By Rick Sallinger
WELD COUNTY, Colo. (CBS4) – The school bus involved in Thursday’s collision with a truck and subsequent rollover was equipped with seat belts, but no one had them on except the driver.
That’s according to officials at the Greeley-Evans School District 6. There is no policy or law in Colorado that requires the belt’s presence or use in large school buses.
Seth Salcido was one of the students on board.
“My armpit is really bruised inside,” he said.
He described what happened after the bus was struck by the oncoming truck near County Roads 22 and 49. Thirty-four people were on board, but no one was killed.
“All of a sudden I hear a big bang and all of a sudden the whole bus starts flipping,” Salcido said.
The bus was on its way back from Elitch Gardens. It was carrying teens with the Student Recovery Program.
While the students were not wearing their seat belts, Colorado does require a structural design that keeps it from collapsing in a rollover. It worked.
This accident happened not long after the National Transportation Safety Board issued a new recommendation for shoulder and lap belts on school buses.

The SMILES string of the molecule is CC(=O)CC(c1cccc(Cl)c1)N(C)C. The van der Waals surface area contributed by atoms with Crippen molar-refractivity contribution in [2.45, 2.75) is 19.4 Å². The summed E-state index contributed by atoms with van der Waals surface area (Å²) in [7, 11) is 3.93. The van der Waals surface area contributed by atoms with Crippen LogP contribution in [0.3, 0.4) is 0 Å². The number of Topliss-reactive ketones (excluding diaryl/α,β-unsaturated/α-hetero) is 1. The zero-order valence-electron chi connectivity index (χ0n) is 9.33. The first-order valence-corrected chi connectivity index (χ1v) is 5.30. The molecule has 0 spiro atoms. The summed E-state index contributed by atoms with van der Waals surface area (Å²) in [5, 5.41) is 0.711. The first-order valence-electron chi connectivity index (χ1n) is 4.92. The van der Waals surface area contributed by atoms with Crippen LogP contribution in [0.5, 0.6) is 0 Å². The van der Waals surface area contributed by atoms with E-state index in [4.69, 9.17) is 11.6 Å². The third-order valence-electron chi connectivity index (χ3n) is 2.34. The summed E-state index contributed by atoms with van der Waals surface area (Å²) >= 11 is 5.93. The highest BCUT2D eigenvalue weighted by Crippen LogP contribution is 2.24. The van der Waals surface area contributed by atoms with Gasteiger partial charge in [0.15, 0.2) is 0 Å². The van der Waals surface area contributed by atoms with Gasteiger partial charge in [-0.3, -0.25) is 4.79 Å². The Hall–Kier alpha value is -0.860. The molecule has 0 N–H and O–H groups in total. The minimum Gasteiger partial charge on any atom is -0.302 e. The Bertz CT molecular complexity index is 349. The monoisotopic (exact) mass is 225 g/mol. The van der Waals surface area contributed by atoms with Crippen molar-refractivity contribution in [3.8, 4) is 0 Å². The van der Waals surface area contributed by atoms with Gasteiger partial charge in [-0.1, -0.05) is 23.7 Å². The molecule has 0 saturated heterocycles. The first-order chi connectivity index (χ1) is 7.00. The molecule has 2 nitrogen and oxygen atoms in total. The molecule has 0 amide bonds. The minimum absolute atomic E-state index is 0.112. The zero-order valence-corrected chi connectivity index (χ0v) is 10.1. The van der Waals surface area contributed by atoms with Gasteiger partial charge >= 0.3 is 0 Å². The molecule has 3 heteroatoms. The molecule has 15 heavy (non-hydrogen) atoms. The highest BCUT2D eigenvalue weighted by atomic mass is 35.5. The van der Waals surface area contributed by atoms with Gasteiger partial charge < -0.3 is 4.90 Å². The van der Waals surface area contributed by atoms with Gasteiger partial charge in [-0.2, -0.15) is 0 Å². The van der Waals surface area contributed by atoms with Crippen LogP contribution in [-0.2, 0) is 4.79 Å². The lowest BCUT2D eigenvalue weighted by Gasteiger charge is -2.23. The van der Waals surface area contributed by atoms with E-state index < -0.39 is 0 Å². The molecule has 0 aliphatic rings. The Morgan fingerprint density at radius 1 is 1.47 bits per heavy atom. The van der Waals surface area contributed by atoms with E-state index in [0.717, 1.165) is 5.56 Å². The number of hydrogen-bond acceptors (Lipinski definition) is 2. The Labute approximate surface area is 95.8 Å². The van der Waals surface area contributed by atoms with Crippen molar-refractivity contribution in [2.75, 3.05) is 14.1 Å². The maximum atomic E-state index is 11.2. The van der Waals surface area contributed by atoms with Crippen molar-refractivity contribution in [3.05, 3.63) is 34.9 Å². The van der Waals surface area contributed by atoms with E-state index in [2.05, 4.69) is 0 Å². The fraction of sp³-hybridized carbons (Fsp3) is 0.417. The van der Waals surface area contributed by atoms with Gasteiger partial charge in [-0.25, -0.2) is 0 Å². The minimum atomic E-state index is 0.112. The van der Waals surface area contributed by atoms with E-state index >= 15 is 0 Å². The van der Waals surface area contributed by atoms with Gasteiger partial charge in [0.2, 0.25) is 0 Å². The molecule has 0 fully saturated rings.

“Seat belts are not currently required for school buses in Colorado. That’s because of the compartmentalization,” said Jennifer Okes, the Chief Operating Officer for the Colorado Department of Education.
The theory is the padding between the spaced seats is as safe or better than seat belts.
“Because of the compartmentalization afforded through the school buses, school buses are the safest mode of transportation for school children,” Okes said.
Now the rollover in Weld County once again heats up the seat belt debate.
“That day someone could have died, and I’m glad no one didn’t,” Salcido said.
A spokesperson for the school district told CBS4 they will now examine whether full, three-point seat belts, not just lap belts, should be required.
The truck driver, William Carroll of Littleton, has been charged with a careless driving resulting in injury.